$P(a,b)$ is a point in the first quadrant.Circles are drawn through $P$ touching the coordinate axes,such that the length of the common chord of these circles is maximum.Find the ratio $a:b$.

The equation of the circle which touches both the coordinate axes is $x^2+y^2-2xr-2yr+r^2=0$.And as this circle passes through $P(a,b)$.

So $a^2+b^2-2ar-2br+r^2=0$
I am stuck here.I do not know what is the equation of length of the common chord of these circles.Please help me.

  • $\begingroup$ For each P, there is a single circle drawn through it, which is tangent to the two axes. Its center, obviously, lies on the main diagonal. $\endgroup$ – Lucian Dec 30 '15 at 18:46
  • $\begingroup$ @Lucian what you say is not true, see this $\endgroup$ – G-man Jan 2 '16 at 10:48
  • $\begingroup$ @G-man: True. There are two circles, depending on which of the two circular arcs point P lies. Thanks ! $\endgroup$ – Lucian Jan 2 '16 at 18:53

For each $P$ there will be two circles drawn through it that will touch both the axes and their centres will obviously lie on the line $y=x$ as shown:

enter image description here

As is evident from the figure, the common chord $PQ$ will always be the line segment joining the point $P$ to the point $Q$ which is the reflection of $P$ with respect to the line $y=x$ . Hence the coordinate of $Q\equiv(b,a)$ .

Now to maximise the length of the common chord, the chord $PQ$ should be a diameter of the circle passing through $P$ with it's centre at $\left(\dfrac{a+b}{2},\dfrac{a+b}{2}\right)$ and this circle must also touch both the axes. Can you find the answer now?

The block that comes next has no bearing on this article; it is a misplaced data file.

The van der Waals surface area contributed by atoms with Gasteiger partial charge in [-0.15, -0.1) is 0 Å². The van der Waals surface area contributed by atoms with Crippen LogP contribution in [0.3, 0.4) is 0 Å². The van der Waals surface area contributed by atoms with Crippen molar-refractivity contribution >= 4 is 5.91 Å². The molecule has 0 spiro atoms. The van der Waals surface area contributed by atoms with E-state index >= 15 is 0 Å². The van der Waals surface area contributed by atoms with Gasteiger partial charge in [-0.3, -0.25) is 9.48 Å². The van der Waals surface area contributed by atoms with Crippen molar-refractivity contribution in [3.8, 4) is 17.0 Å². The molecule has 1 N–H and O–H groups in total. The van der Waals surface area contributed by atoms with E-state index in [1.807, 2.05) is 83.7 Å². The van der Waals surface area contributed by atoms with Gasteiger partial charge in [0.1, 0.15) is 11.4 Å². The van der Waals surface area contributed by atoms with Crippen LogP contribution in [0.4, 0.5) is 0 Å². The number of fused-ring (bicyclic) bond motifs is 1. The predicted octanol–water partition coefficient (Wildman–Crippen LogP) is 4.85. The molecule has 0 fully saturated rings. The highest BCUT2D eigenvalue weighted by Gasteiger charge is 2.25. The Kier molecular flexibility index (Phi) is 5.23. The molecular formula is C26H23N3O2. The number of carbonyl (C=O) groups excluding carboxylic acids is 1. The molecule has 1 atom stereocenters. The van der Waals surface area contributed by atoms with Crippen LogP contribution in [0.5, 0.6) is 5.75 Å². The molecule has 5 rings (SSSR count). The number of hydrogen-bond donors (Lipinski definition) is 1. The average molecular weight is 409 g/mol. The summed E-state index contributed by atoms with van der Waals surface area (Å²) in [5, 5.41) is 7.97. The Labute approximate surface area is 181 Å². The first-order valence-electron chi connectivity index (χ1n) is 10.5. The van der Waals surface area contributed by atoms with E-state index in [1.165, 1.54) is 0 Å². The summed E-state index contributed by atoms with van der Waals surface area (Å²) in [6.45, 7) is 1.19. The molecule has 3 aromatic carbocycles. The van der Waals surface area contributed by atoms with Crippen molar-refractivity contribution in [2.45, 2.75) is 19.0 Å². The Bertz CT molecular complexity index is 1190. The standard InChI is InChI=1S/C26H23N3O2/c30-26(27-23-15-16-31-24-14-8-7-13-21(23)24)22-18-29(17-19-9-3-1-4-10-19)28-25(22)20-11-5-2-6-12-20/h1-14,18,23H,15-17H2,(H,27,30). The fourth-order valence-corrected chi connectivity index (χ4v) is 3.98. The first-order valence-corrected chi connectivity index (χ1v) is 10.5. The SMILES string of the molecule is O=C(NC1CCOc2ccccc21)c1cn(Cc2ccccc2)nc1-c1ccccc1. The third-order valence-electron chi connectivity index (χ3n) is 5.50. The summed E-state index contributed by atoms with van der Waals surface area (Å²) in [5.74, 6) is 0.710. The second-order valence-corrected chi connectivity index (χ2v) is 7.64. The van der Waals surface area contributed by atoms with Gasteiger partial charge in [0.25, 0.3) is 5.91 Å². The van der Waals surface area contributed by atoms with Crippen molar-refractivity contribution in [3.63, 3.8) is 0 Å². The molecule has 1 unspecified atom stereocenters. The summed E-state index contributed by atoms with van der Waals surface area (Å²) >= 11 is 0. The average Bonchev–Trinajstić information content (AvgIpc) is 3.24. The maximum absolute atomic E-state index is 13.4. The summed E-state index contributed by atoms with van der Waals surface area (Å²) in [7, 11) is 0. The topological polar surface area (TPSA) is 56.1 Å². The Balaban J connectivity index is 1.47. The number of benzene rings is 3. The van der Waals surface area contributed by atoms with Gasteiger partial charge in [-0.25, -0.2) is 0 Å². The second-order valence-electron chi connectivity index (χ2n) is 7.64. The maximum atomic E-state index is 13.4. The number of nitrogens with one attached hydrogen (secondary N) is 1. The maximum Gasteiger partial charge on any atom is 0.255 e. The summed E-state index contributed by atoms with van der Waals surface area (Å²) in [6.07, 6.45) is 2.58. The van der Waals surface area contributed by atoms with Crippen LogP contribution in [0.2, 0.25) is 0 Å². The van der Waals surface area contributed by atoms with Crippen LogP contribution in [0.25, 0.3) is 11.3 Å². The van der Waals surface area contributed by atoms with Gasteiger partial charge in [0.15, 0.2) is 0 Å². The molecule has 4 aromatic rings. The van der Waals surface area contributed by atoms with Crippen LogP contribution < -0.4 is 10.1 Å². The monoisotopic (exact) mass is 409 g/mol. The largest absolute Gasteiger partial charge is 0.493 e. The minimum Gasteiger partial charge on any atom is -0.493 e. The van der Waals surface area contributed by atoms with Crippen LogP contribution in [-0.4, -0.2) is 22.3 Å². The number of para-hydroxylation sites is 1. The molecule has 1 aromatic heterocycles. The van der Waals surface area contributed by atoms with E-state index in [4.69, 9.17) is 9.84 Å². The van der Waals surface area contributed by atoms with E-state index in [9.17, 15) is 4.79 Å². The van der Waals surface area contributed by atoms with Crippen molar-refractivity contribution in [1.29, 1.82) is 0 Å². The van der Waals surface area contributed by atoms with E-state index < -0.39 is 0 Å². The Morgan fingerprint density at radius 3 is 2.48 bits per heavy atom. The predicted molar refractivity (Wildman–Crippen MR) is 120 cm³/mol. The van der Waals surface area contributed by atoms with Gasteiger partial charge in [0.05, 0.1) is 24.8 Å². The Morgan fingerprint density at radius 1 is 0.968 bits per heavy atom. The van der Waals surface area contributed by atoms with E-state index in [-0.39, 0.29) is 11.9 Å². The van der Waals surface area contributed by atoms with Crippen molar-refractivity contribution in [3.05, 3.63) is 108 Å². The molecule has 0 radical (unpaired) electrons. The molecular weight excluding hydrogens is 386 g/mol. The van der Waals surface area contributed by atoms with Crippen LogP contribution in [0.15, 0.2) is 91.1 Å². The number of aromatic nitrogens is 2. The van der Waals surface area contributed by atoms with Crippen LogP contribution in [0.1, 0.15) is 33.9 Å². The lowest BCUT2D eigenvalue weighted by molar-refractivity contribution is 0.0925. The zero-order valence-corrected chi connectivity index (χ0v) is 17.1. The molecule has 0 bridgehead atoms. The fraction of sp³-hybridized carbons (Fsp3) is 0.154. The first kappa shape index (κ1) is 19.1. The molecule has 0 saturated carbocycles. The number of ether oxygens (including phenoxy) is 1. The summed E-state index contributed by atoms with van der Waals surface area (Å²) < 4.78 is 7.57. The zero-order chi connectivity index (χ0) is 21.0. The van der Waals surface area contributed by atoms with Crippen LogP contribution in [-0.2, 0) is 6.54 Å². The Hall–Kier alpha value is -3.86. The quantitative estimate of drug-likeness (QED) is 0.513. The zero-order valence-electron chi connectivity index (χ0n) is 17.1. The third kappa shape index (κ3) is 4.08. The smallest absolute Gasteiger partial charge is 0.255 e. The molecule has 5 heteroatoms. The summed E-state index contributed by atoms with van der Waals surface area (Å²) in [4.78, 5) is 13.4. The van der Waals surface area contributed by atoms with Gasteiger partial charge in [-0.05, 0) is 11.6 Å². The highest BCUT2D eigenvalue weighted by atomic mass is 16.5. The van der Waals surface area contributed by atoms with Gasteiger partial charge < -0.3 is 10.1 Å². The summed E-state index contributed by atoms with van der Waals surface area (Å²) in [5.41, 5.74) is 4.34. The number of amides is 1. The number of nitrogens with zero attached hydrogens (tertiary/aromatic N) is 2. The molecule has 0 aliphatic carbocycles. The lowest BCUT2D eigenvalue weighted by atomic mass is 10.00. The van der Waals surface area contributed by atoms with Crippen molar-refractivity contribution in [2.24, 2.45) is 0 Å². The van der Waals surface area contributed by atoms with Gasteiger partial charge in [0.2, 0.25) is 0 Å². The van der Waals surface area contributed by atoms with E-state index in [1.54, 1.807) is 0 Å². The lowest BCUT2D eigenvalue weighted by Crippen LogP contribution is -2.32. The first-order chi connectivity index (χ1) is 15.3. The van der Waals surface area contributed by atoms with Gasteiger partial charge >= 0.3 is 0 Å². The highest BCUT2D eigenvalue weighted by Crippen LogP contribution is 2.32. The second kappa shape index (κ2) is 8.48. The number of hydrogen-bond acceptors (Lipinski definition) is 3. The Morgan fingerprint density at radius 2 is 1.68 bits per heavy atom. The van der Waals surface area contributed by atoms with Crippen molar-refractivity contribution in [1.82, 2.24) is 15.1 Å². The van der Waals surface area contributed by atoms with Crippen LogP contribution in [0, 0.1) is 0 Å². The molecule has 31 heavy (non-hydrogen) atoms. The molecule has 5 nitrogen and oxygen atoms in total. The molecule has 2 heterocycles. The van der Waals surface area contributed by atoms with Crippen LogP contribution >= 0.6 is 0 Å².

EDIT: The equation of the circle with PQ as its diamter is : $$(x-a)(x-b)+(y-a)(y-b)=0$$

If on solving this circle with the say, the X axis, if there are repeated roots, then it will touch said axis. so we get the condition: $$(a+b)^2=8ab$$

  • $\begingroup$ I am not sure how to maximise the length of the common chord(say $l$).$l^2=2(b-a)^2$.There are two variables $a$ and $b.$Can you give me more insight or hint?@G-man $\endgroup$ – Vinod Kumar Punia Jan 6 '16 at 16:22
  • $\begingroup$ @VinodKumarPunia check out the edit $\endgroup$ – G-man Jan 6 '16 at 16:34
  • $\begingroup$ $l^2=2(b-a)^2=2(a^2+b^2-2ab)$ and using $(a+b)^2=8ab$,we get $l^2=8ab$ which is maximum when $a=b$.So ratio $a:b$ is $1:1$.Am i right?@G-man $\endgroup$ – Vinod Kumar Punia Jan 6 '16 at 16:47
  • 1
    $\begingroup$ No, the constraint $(a+b)^2=8ab$ does NOT allow for $a=b$ . To find the ratio $a:b$, just divide this equation by $b^2$ and a quadratic in $a/b$ will result which is $x^2-6x+1=0$. There will be two soutions .which are $3\pm2\sqrt 2 $. @VinodKumarPunia $\endgroup$ – G-man Jan 6 '16 at 16:57

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